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Managing Financial Performance March 18, 2004 "Money talks...but all mine ever says is goodbye.“ --Anon Agenda Chapter 13: Evaluating and Managing Financial Performance Accounting Statements Working-Capital Management Assessing Financial Performance Capital Budgeting

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agenda
Agenda
  • Chapter 13: Evaluating and Managing Financial Performance
    • Accounting Statements
    • Working-Capital Management
    • Assessing Financial Performance
    • Capital Budgeting
accounting statements
Accounting Statements
  • Reports of a firm’s financial performance and resources, including an income statement, a balance sheet and a cash flow statement
    • Help determine a startup’s financial requirements
    • Assesses the financial implications of a business plan
    • Provide an accurate picture of operating results.
    • Permit a quick comparison of current data with prior years’ operations.
    • Facilitate prompt filing of reports and tax returns to regulatory and tax-collecting agencies.
    • Reveal employee fraud, waste, and record-keeping errors.
internal accounting controls
Internal Accounting Controls
  • A system of checks and balances that safeguards assets and enhances the accuracy and reliability of financial statements.
  • Types of internal controls
    • Identifying transactions requiring owner authorization
    • Ensuring checks issued have supporting documentation
    • Limiting access to accounting records and computers
    • Sending bank statements directly to the owner
    • Safeguarding blank checks
    • Requiring employees to take vacations
the income statement
The Income Statement
  • A report showing the profit or loss from a firm’s operations over a given period of time.
  • “How profitable is the business?”
  • Sales – Expenses = Profits
    • Revenue from product or service sales
    • Costs of producing product or service (COGS)
    • Operating expenses (marketing, selling, general and administrative expenses, and depreciation)
    • Financing costs (interest paid)
    • Tax payments
the income statement7
The Income Statement

Operating Activities

Financing Activities

Taxes

Operating Income

Sales Revenue

Earnings Before Taxes

Interest expense on debt (financing costs)

Income taxes

Cost of producing or acquiring product or service

(cost of goods sold)

=

Gross profit

=

=

Marketing and selling expenses, general and administrative expenses and depreciation(operating expenses)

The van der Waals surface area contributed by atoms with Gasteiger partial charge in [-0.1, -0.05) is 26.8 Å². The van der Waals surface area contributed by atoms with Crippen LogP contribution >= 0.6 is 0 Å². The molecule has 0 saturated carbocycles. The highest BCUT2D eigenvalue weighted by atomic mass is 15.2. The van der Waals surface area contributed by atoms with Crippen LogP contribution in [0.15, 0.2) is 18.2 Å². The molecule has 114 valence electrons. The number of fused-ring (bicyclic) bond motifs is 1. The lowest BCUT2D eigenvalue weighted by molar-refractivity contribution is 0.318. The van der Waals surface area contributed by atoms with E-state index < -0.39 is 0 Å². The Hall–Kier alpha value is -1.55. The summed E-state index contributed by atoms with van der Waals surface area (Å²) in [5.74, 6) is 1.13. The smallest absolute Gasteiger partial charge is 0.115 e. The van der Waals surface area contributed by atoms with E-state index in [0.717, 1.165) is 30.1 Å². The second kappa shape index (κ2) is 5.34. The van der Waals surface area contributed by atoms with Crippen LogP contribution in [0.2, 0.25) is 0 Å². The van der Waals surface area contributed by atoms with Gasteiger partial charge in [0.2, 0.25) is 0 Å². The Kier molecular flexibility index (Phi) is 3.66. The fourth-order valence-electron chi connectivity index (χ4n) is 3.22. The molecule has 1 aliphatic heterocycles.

Earnings Before Taxes

Net Income Available

,

to Owners

=

Operating Income

income statement
Income Statement

Sales revenue $830,000

Cost of goods sold _550,000

Gross profit $290,000

Operating expenses:

Marketing expenses $90,000

General and administrative expenses 72,000

Depreciation _28,000

Total operating expenses $190,000

Operating income $100,000Interest expense __20,000

Earnings before taxes $ 80,000

Income tax (25%) 20,000

Net income $ 60,000

Dividends paid $_15,000

Change in retained earnings $ 45,000

the balance sheet
The Balance Sheet
  • A report showing a firm’s assets, liabilities, and owners’ equity at a specific point in time

Outstanding debt + Owner’s equity = Total assets

the balance sheet an overview
The Balance Sheet: An Overview

Debt (Liabilities) and

Equity (Net Worth)

Assets

Current Assets

Debt Capital

Current Debt

Cash

Accounts payable

Accounts receivable

Accrued expenses

Inventories

Short-term notes

Long-term Debt

+

Long-term notes

Mortgages

Fixed Assets

Machinery andequipment

+

Buildings and land

Owner's Equity

Owner's net worth

+

or

Partnership equity

or

Other Assets

Common stock equity

Long-terminvestments, patents

=

=

Total Assets

Total Debt and Equity

fit between the income statement and balance sheet
Fit between the Income Statement and Balance Sheet

Income statement reports the profits from

January 1, 2002 through December 31, 2002

January 1

December 31

2001 Balance Sheet Reports a firm's financial position at beginning of 2002 (end of 2001)

2002 Balance Sheet Reports a firm's financial position at end of 2002

the cash flow statement
The Cash-Flow Statement
  • A financial report that shows changes in a firm’s cash position over a given period of time
  • Accrual-Basis Accounting
    • A method of accounting that matches revenues when they are earned against the expenses associated with those revenues.
  • Cash-Basis Accounting
    • A method of accounting that reports transactions only when cash is received or a payment is made.
flow of cash through a business
Flow of Cash through a Business

Owner's

Borrowed

Sale of

Borrowed

Investment

Funds

Fixed Assets

Funds

Collection of

Collection of

Cash

Accounts

Accounts

Sales

Receivable

Receivable

Payment of

Purchase of

Expenses

Fixed Assets

Payment of

Payment for

Dividends

Inventory

managing working capital
Managing Working Capital
  • Working Capital Management
    • The management of current assets and current liabilities
  • Net Working Capital
    • The sum of a firm’s current assets (cash, account receivable, and inventories) less current liabilities (short-term notes, accounts payable, and accruals).
  • Working Capital Cycle